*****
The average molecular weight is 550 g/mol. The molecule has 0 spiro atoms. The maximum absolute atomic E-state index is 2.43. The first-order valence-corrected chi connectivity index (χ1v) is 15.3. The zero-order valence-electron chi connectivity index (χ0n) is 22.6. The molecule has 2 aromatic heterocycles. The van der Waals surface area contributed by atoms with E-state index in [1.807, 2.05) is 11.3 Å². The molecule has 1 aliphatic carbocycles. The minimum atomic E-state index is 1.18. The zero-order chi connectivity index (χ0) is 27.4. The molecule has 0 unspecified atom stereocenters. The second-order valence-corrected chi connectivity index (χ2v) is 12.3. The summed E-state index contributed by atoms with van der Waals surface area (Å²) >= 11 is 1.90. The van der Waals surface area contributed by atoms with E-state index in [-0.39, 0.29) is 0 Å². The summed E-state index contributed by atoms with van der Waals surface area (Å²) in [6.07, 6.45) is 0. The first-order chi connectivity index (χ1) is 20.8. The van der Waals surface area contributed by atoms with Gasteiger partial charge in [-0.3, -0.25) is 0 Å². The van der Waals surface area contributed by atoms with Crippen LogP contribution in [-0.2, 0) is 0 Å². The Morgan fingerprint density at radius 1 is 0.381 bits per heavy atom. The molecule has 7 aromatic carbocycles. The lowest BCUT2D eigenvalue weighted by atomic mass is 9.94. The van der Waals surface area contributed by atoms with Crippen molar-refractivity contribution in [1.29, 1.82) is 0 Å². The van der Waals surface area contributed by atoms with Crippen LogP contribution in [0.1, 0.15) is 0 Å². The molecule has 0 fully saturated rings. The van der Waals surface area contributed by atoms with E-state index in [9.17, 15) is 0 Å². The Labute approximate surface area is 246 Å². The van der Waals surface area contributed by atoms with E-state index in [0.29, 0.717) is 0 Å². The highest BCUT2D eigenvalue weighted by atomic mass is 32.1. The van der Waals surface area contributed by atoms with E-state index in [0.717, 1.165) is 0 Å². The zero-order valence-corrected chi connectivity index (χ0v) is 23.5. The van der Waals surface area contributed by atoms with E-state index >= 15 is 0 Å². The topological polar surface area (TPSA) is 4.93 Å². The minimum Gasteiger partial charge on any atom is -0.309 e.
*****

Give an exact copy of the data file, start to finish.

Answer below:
The average molecular weight is 550 g/mol. The molecule has 0 spiro atoms. The maximum absolute atomic E-state index is 2.43. The first-order valence-corrected chi connectivity index (χ1v) is 15.3. The zero-order valence-electron chi connectivity index (χ0n) is 22.6. The molecule has 2 aromatic heterocycles. The van der Waals surface area contributed by atoms with E-state index in [1.807, 2.05) is 11.3 Å². The molecule has 1 aliphatic carbocycles. The minimum atomic E-state index is 1.18. The zero-order chi connectivity index (χ0) is 27.4. The molecule has 0 unspecified atom stereocenters. The second-order valence-corrected chi connectivity index (χ2v) is 12.3. The summed E-state index contributed by atoms with van der Waals surface area (Å²) >= 11 is 1.90. The van der Waals surface area contributed by atoms with E-state index in [-0.39, 0.29) is 0 Å². The summed E-state index contributed by atoms with van der Waals surface area (Å²) in [6.07, 6.45) is 0. The first-order chi connectivity index (χ1) is 20.8. The van der Waals surface area contributed by atoms with Gasteiger partial charge in [-0.3, -0.25) is 0 Å². The van der Waals surface area contributed by atoms with Crippen LogP contribution in [-0.2, 0) is 0 Å². The Morgan fingerprint density at radius 1 is 0.381 bits per heavy atom. The molecule has 7 aromatic carbocycles. The lowest BCUT2D eigenvalue weighted by atomic mass is 9.94. The van der Waals surface area contributed by atoms with Crippen molar-refractivity contribution in [1.29, 1.82) is 0 Å². The van der Waals surface area contributed by atoms with Crippen LogP contribution in [0.1, 0.15) is 0 Å². The molecule has 0 fully saturated rings. The van der Waals surface area contributed by atoms with E-state index in [9.17, 15) is 0 Å². The Labute approximate surface area is 246 Å². The van der Waals surface area contributed by atoms with E-state index in [0.29, 0.717) is 0 Å². The highest BCUT2D eigenvalue weighted by atomic mass is 32.1. The van der Waals surface area contributed by atoms with E-state index in [0.717, 1.165) is 0 Å². The zero-order valence-corrected chi connectivity index (χ0v) is 23.5. The van der Waals surface area contributed by atoms with E-state index >= 15 is 0 Å². The topological polar surface area (TPSA) is 4.93 Å². The minimum Gasteiger partial charge on any atom is -0.309 e.